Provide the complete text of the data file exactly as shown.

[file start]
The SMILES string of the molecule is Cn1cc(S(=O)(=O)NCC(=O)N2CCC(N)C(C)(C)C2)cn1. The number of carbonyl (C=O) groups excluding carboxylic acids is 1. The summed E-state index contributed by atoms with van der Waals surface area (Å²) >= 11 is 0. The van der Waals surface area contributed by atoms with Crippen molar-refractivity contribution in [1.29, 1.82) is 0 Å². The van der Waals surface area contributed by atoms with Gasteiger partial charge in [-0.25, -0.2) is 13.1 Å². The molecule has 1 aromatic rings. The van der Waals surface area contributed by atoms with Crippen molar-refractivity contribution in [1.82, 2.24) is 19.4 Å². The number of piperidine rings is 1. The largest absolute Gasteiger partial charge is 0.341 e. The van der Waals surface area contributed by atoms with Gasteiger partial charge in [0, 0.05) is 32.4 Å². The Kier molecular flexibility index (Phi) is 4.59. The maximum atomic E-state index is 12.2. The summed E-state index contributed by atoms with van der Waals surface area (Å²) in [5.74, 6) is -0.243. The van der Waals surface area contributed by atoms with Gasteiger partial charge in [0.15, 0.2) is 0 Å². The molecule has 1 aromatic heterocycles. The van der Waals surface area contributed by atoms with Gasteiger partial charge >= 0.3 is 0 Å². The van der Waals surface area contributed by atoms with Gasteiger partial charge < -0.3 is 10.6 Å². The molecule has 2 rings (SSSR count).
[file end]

The SMILES string of the molecule is Cn1cc(S(=O)(=O)NCC(=O)N2CCC(N)C(C)(C)C2)cn1. The number of carbonyl (C=O) groups excluding carboxylic acids is 1. The summed E-state index contributed by atoms with van der Waals surface area (Å²) >= 11 is 0. The van der Waals surface area contributed by atoms with Crippen molar-refractivity contribution in [1.29, 1.82) is 0 Å². The van der Waals surface area contributed by atoms with Gasteiger partial charge in [-0.25, -0.2) is 13.1 Å². The molecule has 1 aromatic rings. The van der Waals surface area contributed by atoms with Crippen molar-refractivity contribution in [1.82, 2.24) is 19.4 Å². The number of piperidine rings is 1. The largest absolute Gasteiger partial charge is 0.341 e. The van der Waals surface area contributed by atoms with Gasteiger partial charge in [0, 0.05) is 32.4 Å². The Kier molecular flexibility index (Phi) is 4.59. The maximum atomic E-state index is 12.2. The summed E-state index contributed by atoms with van der Waals surface area (Å²) in [5.74, 6) is -0.243. The van der Waals surface area contributed by atoms with Gasteiger partial charge in [0.15, 0.2) is 0 Å². The molecule has 1 aromatic heterocycles. The van der Waals surface area contributed by atoms with Gasteiger partial charge >= 0.3 is 0 Å². The van der Waals surface area contributed by atoms with Gasteiger partial charge < -0.3 is 10.6 Å². The molecule has 2 rings (SSSR count).